USA v. Frederick Bank



Download PDF
Case: 17-1018 Document: 003112590099 Page: 1 CLD-184 Date Filed: 04/11/2017 NOT PRECEDENTIAL UNITED STATES COURT OF APPEALS FOR THE THIRD CIRCUIT ___________ No. 17-1018 ___________ UNITED STATES OF AMERICA v. FREDERICK H. BANKS, Appellant ____________________________________ On Appeal from the United States District Court for the Western District of Pennsylvania (D.C. Criminal Action No. 2-03-cr-00245-001) District Judge: Honorable Nora B. Fischer ____________________________________ Submitted for Possible Summary Action Pursuant to Third Circuit LAR 27.4 and I.O.P. 10.6 April 6, 2017 Before: SHWARTZ, NYGAARD, and FISHER, Circuit Judges (Opinion filed: April 11, 2017) _________ OPINION* _________ * This disposition is not an opinion of the full Court and pursuant to I.O.P. 5.7 does not constitute binding precedent. Case: 17-1018 Document: 003112590099 Page: 2 Date Filed: 04/11/2017 PER CURIAM Frederick Banks appeals pro se from the District Court’s December 16, 2016 order denying his petition for a writ of error coram nobis. For the reasons that follow, we will summarily affirm. In 2005, the District Court sentenced Banks to an aggregate term of sixty months’ imprisonment and three years’ supervised release following his convictions for mail fraud, criminal copyright infringement, uttering and possession of a counterfeit or forged security, and witness tampering. His conviction was affirmed on direct appeal. See United States v. Vampire Nation, 451 F.3d 189 (3d Cir. 2006). A subsequent motion to vacate sentence pursuant to 28 U.S.C. § 2255 was denied, and we denied a certificate of appealability (COA). See C.A. No. 06-3671. In May 2013, after serving a consecutive sentence on additional charges of mail fraud in a separate criminal proceeding at W.D. Pa. Cr. No. 2-04-cr-00176-001, Banks was released from custody into the supervision of the U.S. Probation Office. In October 2014, the District Court determined that Banks had violated the terms of his supervised release by committing wire fraud and aggravated identity theft.1 Banks’ supervised release was revoked and he was sentenced to time served, with no additional term of supervised release. We dismissed Banks’ appeal, for lack of a case or controversy, to the 1 The District Court relied on the fact finding by Chief Judge Conti who determined, after contested violation proceedings, that Banks’ conduct had violated the terms of his supervised release stemming from the 2004 criminal proceeding. In a Judgment for Revocation of Supervised Release, Banks was sentenced to 14 months’ imprisonment and six months of supervised release. We affirmed the revocation of his supervised release and his sentence. See United States v. Banks, 572 F. App’x 162 (3d Cir. 2014). 2 Case: 17-1018 Document: 003112590099 Page: 3 Date Filed: 04/11/2017 extent that he sought to challenge the revocation because he was no longer subject to a term of custody and could not show any collateral consequences stemming from the revocation in this matter. See United States v. Banks, 618 F. App’x 82, 84 (3d Cir. 2015). On December 16, 2016, Banks filed a coram nobis petition with the District Court.2 The petition was denied the same day, and this appeal ensued. We have jurisdiction over this appeal pursuant to 28 U.S.C. § 1291.3 In reviewing a district court’s denial of coram nobis relief, we apply a de novo standard to that court’s legal conclusions and examine its factual findings for clear error. See Mendoza v. United States, 690 F.3d 157, 159 (3d Cir. 2012). We may take summary action if this appeal fails to present a substantial question. See 3d Cir. I.O.P. 10.6. We agree with the District Court that Banks is not entitled to this extraordinary relief . “[A] writ of error coram nobis may be used to attack allegedly invalid convictions which have continuing consequence, when the petitioner has served his sentence and is no longer ‘in custody’ for purposes of 28 U.S.C. § 2255.” Mendoza, 690 F.3d at 159 (internal quotation marks omitted). In his petition, Banks seeks to attack his revocation proceedings, not the underlying convictions in this matter. Because we have previously determined that there are no collateral consequences stemming from the revocation in this matter, he cannot satisfy this threshold eligibility requirement for coram nobis relief. 2 Banks filed an earlier coram nobis petition in August 2016. The District Court denied that petition, and we summarily affirmed that denial. See United States v. Banks, 665 F. App’x 138, 140 (3d Cir. 2016) (per curiam). 3 Banks does not need a certificate of appealability to proceed with this appeal. See United States v. Baptiste, 223 F.3d 188, 189 n.1 (3d Cir. 2000) (per curiam). 3 Case: 17-1018 Document: 003112590099 Page: 4 Date Filed: 04/11/2017 Although he contends that he continues to suffer consequences from this revocation, he identifies only those which stem from the underlying convictions. Because Banks’ challenge to the District Court’s denial of coram nobis relief presents no substantial question, we will summarily affirm the District Court’s order. 4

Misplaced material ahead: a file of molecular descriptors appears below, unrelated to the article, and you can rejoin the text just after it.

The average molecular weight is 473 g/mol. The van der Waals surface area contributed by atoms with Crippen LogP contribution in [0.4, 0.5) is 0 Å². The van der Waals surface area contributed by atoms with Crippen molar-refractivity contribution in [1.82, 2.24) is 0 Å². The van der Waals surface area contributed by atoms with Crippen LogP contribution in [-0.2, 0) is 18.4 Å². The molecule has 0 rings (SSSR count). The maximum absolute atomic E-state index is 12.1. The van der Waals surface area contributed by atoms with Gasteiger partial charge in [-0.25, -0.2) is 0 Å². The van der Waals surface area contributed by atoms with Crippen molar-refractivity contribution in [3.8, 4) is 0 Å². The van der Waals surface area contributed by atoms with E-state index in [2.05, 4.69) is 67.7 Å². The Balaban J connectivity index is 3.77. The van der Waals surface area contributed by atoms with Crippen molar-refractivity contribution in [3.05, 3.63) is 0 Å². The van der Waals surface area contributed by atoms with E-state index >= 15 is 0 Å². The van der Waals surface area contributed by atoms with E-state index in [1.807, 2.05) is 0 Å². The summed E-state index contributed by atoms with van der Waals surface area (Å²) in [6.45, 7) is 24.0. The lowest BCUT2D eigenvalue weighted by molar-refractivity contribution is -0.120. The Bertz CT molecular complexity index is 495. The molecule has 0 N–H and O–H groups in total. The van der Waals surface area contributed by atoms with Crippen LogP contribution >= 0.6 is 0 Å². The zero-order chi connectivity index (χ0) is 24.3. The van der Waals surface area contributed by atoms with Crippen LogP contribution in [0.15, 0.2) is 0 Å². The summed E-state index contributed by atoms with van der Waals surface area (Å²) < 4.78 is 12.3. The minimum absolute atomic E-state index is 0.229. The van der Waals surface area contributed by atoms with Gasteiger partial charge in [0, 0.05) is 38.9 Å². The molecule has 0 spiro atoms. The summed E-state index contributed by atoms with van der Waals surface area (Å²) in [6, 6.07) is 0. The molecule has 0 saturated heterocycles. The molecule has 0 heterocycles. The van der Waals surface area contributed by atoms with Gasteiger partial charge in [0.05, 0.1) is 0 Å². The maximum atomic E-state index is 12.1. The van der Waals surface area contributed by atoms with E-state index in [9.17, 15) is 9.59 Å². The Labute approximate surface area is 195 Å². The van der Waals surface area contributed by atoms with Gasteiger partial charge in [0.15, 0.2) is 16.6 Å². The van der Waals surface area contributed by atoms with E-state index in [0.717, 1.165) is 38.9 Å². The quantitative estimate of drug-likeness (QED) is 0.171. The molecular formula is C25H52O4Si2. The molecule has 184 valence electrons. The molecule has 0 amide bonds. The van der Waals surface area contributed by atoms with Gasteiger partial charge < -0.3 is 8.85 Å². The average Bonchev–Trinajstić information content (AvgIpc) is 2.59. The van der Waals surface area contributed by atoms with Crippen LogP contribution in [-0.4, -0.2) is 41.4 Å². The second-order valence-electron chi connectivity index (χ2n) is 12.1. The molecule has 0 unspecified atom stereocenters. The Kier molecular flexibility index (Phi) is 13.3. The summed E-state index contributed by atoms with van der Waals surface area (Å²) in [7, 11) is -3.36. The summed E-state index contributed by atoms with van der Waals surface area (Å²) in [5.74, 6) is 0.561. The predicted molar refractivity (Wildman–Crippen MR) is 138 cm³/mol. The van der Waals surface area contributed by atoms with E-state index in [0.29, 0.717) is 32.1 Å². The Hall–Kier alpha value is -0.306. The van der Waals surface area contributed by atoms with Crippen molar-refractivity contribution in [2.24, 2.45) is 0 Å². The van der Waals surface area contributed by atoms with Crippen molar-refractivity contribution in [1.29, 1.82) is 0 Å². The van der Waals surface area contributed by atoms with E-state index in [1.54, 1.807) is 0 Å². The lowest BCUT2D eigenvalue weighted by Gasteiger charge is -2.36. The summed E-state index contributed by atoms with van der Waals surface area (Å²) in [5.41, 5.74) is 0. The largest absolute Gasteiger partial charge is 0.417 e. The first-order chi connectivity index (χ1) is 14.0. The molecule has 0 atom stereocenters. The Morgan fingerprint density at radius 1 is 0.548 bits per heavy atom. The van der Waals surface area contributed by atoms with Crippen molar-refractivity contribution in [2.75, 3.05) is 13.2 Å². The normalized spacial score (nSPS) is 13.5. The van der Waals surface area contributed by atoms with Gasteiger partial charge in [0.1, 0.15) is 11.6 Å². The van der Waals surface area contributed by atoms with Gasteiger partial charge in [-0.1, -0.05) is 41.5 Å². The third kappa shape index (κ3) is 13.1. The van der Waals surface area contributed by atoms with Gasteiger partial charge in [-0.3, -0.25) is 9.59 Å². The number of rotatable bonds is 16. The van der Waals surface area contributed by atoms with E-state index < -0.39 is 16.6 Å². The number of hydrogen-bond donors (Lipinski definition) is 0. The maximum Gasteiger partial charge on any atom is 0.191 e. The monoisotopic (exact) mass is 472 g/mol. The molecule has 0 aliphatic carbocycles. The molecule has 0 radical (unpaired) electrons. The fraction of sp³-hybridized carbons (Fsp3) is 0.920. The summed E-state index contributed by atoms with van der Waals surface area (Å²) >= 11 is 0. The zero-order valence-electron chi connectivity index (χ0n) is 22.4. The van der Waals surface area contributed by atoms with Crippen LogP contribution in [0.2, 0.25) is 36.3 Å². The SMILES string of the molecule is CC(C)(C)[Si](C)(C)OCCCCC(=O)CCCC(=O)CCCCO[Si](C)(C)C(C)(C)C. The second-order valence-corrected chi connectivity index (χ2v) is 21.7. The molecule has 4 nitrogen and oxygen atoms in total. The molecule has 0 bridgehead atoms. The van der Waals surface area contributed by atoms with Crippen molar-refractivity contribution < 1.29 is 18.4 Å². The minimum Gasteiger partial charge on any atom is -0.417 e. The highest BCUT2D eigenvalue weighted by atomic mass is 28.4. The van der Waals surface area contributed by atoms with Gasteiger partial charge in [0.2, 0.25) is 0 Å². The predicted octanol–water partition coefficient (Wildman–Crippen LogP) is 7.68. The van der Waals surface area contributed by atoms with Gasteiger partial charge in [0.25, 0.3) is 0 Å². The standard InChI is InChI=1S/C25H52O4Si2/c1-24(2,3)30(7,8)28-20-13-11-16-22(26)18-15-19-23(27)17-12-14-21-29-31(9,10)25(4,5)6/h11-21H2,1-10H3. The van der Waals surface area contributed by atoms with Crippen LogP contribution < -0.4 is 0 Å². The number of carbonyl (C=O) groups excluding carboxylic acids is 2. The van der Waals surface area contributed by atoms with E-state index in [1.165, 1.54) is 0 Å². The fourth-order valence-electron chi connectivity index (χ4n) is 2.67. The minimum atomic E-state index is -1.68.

Disclaimer: Justia Dockets & Filings provides public litigation records from the federal appellate and district courts. These filings and docket sheets should not be considered findings of fact or liability, nor do they necessarily reflect the view of Justia.

Why Is My Information Online?